Capable of being understood: an intelligible set of directions. (adjective)
Capable of being apprehended by the intellect alone.(adjective)
American Heritage(R) Dictionary of the English Language, Fifth Edition. Copyright (c) 2011 by Houghton Mifflin Harcourt Publishing Company. Published by Houghton Mifflin Harcourt Publishing Company. All rights reserved.
Use "intelligible" in a sentence
"These principles and causes are what we call the intelligible or the real world; and the sensations, when they have been so interpreted and underpinned, are what we call experience."
"This admission involves, consciously or unconsciously, the admission of all the principles contended for in 'Life and Habit'; principles which, if admitted, make the facts of heredity intelligible by showing that they are of the same character as other facts which we call intelligible, but denial of which makes nonsense of half the terms in common use concerning it."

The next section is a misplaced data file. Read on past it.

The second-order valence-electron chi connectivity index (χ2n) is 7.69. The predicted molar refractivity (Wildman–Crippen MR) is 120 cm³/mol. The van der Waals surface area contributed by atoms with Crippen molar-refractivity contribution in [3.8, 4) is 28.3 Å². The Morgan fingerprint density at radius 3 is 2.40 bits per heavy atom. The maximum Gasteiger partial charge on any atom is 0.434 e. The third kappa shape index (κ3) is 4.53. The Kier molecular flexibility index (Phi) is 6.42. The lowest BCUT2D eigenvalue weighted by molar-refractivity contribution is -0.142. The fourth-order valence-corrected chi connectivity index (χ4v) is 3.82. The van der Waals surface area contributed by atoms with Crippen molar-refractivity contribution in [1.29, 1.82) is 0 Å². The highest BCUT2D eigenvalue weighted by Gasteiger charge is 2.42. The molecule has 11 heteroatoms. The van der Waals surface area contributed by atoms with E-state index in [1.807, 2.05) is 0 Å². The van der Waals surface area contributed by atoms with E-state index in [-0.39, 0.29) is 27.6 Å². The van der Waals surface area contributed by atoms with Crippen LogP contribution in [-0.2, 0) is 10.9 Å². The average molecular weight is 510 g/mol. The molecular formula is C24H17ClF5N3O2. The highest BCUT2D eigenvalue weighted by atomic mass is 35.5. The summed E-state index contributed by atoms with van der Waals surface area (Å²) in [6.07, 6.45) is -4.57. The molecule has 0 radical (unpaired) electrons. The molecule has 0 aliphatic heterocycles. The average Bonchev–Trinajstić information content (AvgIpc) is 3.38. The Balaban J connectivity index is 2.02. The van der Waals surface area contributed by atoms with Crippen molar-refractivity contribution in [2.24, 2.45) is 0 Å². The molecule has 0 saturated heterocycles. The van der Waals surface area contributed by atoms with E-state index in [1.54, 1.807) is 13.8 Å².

"Here now is the extreme limit of all moral inquiry, and it is of great importance to determine it even on this account, in order that reason may not on the one band, to the prejudice of morals, seek about in the world of sense for the supreme motive and an interest comprehensible but empirical; and on the other hand, that it may not impotently flap its wings without being able to move in the (for it) empty space of transcendent concepts which we call the intelligible world, and so lose itself amidst chimeras."